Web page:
The benefits relate to the correction of errors and an increase in performance. This cannot be done without an accurate cost-benefit analysis and a careful estimation of company resources because the costs of such interventions are not always sustainable.


Maintenance declines through various types of interventions that are carried out through a series of fundamental steps:

  1.  Assessment and Inventory
    – Compile a detailed inventory of all company assets in need of maintenance, including machinery, vehicles and infrastructure.
    – Assess the status and needs of each asset to establish priorities and frequencies.
  2.  Development of a Maintenance Plan
    – Define a preventive plan based on the history of past interventions and the manufacturer’s recommendations.
    – Allocate resources (time, budget, personnel) for each planned maintenance activity.
  3. Using a Maintenance Management System
    – Implement a computer-aided management system or dedicated software to track and schedule operations.
    – These tools can help monitoring the status of assets, schedule intervention intervals, and keep a history of activities.
  4. Scheduling and Prioritisation
    – Schedule regular interventions, considering production needs to minimise the impact on operations.
    – Prioritize based on the criticality of assets and their impact on production in the event of downtime.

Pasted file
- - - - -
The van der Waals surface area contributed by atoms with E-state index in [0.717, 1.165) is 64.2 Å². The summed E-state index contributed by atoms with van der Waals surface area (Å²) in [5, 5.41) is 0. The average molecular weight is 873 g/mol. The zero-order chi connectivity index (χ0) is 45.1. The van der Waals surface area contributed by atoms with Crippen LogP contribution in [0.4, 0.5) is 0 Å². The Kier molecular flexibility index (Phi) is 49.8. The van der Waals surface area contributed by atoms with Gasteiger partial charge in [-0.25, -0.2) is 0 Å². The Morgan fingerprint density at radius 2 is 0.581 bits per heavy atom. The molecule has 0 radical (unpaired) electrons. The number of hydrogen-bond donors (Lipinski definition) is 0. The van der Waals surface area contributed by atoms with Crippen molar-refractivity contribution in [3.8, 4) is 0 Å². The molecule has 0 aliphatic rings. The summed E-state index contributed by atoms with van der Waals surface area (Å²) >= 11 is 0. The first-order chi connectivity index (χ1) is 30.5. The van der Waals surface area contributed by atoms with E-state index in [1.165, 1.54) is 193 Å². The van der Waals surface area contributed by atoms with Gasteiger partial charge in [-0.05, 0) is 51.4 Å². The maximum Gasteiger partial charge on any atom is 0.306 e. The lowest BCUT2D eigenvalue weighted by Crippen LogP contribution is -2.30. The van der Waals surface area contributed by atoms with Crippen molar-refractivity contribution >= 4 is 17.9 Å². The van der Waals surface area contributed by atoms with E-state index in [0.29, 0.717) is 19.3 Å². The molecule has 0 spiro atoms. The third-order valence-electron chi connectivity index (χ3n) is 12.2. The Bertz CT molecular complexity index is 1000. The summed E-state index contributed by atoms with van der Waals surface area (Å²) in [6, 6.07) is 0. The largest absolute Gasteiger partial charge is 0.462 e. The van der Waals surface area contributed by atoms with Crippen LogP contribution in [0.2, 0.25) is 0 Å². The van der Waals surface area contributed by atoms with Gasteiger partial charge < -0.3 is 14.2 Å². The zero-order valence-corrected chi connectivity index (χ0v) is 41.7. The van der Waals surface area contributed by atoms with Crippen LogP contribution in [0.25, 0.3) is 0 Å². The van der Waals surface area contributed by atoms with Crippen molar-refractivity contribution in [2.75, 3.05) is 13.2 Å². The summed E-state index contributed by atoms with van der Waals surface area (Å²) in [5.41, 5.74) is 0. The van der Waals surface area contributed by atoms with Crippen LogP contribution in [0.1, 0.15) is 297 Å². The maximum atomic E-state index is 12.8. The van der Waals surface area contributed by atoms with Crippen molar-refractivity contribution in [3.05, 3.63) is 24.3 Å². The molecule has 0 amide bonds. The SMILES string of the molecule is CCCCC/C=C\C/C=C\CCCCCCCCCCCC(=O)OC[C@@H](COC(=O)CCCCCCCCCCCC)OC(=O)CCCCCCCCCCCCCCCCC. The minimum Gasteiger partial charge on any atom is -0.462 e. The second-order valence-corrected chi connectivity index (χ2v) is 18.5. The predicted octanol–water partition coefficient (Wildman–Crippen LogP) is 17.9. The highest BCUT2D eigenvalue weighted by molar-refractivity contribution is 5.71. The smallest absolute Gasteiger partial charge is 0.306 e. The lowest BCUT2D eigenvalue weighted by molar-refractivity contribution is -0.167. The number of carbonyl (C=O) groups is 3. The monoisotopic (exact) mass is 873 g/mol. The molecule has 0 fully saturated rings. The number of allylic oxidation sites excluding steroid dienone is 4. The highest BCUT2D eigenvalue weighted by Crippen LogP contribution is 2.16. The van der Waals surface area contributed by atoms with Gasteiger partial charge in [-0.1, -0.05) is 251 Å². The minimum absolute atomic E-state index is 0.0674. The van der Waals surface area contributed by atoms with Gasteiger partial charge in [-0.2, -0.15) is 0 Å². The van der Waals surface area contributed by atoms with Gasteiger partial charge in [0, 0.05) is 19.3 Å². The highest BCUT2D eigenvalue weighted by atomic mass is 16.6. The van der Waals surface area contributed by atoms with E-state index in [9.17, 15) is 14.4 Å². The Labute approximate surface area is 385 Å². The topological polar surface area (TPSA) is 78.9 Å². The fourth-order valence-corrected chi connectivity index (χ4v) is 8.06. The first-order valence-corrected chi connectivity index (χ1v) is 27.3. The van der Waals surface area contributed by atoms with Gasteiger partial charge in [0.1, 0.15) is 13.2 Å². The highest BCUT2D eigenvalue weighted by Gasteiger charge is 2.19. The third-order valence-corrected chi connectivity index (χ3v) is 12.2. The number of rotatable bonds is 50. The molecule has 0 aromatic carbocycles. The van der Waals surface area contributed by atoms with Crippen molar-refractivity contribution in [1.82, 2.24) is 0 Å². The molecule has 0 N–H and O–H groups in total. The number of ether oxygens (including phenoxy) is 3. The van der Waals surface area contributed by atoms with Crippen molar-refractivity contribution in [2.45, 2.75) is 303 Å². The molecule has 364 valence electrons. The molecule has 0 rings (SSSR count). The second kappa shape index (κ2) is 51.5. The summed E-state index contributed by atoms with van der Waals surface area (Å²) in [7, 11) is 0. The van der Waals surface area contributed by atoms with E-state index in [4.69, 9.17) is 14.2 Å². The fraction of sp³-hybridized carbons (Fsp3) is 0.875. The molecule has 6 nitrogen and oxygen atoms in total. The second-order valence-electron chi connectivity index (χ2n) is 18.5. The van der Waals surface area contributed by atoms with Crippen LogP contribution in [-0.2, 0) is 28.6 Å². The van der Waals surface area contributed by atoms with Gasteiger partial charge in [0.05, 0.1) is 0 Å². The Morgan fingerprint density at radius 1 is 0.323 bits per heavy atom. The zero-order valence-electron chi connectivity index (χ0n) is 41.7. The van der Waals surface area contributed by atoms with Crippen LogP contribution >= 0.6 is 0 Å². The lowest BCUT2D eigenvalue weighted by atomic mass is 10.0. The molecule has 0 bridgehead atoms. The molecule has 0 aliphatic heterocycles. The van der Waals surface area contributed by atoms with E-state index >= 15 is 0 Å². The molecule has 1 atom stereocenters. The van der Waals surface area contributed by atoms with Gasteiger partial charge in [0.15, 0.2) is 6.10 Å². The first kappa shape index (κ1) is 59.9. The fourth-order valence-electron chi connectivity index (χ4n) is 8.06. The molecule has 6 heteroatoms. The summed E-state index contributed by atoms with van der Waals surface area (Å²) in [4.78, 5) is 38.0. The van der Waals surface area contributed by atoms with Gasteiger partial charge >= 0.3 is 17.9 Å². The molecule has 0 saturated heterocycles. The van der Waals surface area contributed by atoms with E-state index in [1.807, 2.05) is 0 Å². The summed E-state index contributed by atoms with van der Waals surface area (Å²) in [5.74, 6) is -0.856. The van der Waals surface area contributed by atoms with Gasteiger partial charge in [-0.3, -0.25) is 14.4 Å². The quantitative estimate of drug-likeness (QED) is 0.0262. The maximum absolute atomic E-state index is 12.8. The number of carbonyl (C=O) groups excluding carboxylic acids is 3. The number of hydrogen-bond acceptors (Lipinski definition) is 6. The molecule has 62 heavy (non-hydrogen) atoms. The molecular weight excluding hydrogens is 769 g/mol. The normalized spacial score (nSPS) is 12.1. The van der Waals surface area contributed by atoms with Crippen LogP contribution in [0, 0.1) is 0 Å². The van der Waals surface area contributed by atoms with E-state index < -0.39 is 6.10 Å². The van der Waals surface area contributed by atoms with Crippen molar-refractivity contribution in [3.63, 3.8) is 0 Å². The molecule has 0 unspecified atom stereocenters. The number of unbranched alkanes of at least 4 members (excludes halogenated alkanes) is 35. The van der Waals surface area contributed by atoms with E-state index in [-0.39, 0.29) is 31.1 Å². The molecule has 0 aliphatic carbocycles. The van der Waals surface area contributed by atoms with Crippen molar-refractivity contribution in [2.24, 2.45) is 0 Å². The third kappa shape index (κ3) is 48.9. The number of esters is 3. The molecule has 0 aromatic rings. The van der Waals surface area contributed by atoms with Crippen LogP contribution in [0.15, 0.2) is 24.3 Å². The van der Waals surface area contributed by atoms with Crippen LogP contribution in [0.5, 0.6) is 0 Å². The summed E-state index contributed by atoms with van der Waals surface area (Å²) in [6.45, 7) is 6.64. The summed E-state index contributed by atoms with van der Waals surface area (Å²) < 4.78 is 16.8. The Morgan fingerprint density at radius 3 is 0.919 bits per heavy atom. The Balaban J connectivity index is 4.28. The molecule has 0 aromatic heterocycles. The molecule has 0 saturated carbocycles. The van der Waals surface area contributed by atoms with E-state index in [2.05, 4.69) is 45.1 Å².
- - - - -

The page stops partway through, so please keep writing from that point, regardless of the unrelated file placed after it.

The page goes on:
5. Staff Training
    – Ensure that staff receive continuous training on the latest methods and technologies.
    – Incorporate preventive practices into the corporate culture.
  6. Partnerships with External Suppliers and partners
    – Establish relationships with external service providers for specific equipment requiring specialised skills.
    – Evaluate specific contracts that can offer beneficial services at predictable costs.
  7. Monitoring, Analysis and Optimisation
    – Monitor key performance indicators (KPIs) to assess the effectiveness of maintenance interventions.
    – Carry out periodic analyses of collected data to identify areas for improvement.
    – Optimise the maintenance plan on the basis of results and feedback.
  8. Reviewing and Updating the Plan
    – Periodically review the plan to ensure that it remains aligned with evolving business needs.
    – Add new assets to the inventory and update plans according to the latest information and technology.

By implementing a regular and structured maintenance strategy, product quality  and environmental impact can also be significantly improved.

Indeed, the Industry 4.0 company ‘raises the bar’ and sets new goals to achieve, such as increasing energy savings and protecting the environment2.

In fact, the benefits of a good maintenance strategy extend far beyond the boundaries of the industrial plant, beyond the company’s goals and performance, into a broader perspective of shared value generation and sustainability.


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Silvia is part of the Eurofuni Team in the role of Executive Assistant Purchases and Export Sales Manager, which she performs with passion, dynamism, flexibility and determination. Empathetic, curious and creative, she has many interests: she loves nature, art, sports, travelling and much more.
Silvia Rosetti

Executive Assistant Purchases and Export Sales Manager